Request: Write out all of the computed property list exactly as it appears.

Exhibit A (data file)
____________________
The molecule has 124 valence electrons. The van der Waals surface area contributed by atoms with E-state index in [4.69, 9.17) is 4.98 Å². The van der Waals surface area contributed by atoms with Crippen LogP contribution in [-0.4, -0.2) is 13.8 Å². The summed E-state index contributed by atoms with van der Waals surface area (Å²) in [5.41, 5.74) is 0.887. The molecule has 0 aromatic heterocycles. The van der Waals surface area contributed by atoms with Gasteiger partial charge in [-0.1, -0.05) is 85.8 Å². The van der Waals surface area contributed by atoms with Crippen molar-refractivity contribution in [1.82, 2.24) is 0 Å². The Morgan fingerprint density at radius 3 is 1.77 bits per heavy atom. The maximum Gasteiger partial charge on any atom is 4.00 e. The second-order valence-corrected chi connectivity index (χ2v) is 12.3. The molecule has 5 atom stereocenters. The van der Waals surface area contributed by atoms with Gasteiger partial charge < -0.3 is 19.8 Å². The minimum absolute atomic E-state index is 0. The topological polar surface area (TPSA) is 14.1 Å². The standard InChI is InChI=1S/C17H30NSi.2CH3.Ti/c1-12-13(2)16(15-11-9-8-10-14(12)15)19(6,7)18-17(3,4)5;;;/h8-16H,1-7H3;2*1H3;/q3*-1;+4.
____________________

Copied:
The molecule has 124 valence electrons. The van der Waals surface area contributed by atoms with E-state index in [4.69, 9.17) is 4.98 Å². The van der Waals surface area contributed by atoms with Crippen LogP contribution in [-0.4, -0.2) is 13.8 Å². The summed E-state index contributed by atoms with van der Waals surface area (Å²) in [5.41, 5.74) is 0.887. The molecule has 0 aromatic heterocycles. The van der Waals surface area contributed by atoms with Gasteiger partial charge in [-0.1, -0.05) is 85.8 Å². The van der Waals surface area contributed by atoms with Crippen molar-refractivity contribution in [1.82, 2.24) is 0 Å². The Morgan fingerprint density at radius 3 is 1.77 bits per heavy atom. The maximum Gasteiger partial charge on any atom is 4.00 e. The second-order valence-corrected chi connectivity index (χ2v) is 12.3. The molecule has 5 atom stereocenters. The van der Waals surface area contributed by atoms with Gasteiger partial charge < -0.3 is 19.8 Å². The minimum absolute atomic E-state index is 0. The topological polar surface area (TPSA) is 14.1 Å². The standard InChI is InChI=1S/C17H30NSi.2CH3.Ti/c1-12-13(2)16(15-11-9-8-10-14(12)15)19(6,7)18-17(3,4)5;;;/h8-16H,1-7H3;2*1H3;/q3*-1;+4.